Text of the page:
On the Economy of Machinery and Manufactures eBook

This eBook from the Gutenberg Project consists of approximately 313 pages of information about On the Economy of Machinery and Manufactures.

4.  In the year 1824 the law against workmen going abroad, as well as the laws preventing them from combining, were repealed, after the fullest enquiry by a Committee of the House of Commons.  In 1825 an attempt to re-enact some of the most objectionable was made, but it failed.

Chapter 34

On the Exportation of Machinery

437.  A few years only have elapsed, since our workmen were not merely prohibited by Act of Parliament from transporting themselves to countries in which their industry would produce for them higher wages, but were forbidden to export the greater part of the machinery which they were employed to manufacture at home.  The reason assigned for this prohibition was, the apprehension that foreigners might av ail themselves of our improved machinery, and thus compete with our manufacturers.  It was, in fact, a sacrifice of the interests of one class of persons, the makers of machinery, for the imagined benefit of another class, those who use it.  Now, independently of the impolicy of interfering, without necessity, between these two classes, it may be observed, that the first class, or the makers of machinery, are, as a body, far more intelligent than those who only use it; and though, at present, they are not nearly so numerous, yet, when the removal of the prohibition which cramps their ingenuity shall have had time to operate, there appears good reason to believe, that their number will be greatly increased, and may, in time, even surpass that of those who use machinery.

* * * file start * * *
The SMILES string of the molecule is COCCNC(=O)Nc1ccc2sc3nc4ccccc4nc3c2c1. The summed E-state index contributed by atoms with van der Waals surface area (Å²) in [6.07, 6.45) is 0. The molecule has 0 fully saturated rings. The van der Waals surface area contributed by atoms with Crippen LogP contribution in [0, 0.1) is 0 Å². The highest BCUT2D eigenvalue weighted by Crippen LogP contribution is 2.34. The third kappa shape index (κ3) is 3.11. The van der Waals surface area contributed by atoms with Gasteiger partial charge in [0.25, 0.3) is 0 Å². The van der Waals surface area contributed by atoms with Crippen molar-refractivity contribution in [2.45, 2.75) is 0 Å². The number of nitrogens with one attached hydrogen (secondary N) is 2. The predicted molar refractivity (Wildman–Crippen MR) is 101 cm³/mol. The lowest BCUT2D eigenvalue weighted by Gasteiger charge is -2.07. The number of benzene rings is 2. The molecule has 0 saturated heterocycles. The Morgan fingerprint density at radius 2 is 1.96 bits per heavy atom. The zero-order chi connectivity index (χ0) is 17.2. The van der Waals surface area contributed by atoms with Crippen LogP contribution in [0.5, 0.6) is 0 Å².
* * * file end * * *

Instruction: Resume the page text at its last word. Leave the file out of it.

438.  The advocates of these prohibitions in England seem to rely greatly upon the possibility of preventing the knowledge of new contrivances from being conveyed to other countries; and they take much too limited a view of the possible, and even probable, improvements in mechanics.

439.  For the purpose of examining this question, let us consider the case of two manufacturers of the same article, one situated in a country in which labour is very cheap, the machinery bad, and the modes of transport slow and expensive; the other engaged in manufacturing in a country in which the price of labour is very high, the machinery excellent, and the means of transport expeditious and economical.  Let them both send their produce to the same market, and let each receive such a price as shall give to him the profit ordinarily produced by capital in his own country.  It is almost certain that in such circumstances the first improvement in machinery will occur in the country which is most advanced in civilization; because, even admitting that the ingenuity to contrive were the same in the two countries, the means of execution are very different.  The effect of improved machinery in the rich country will be perceived in the common market, by a small fall in the price of the manufactured article.  This will be the first intimation to the manufacturer of the poor country, who will endeavour

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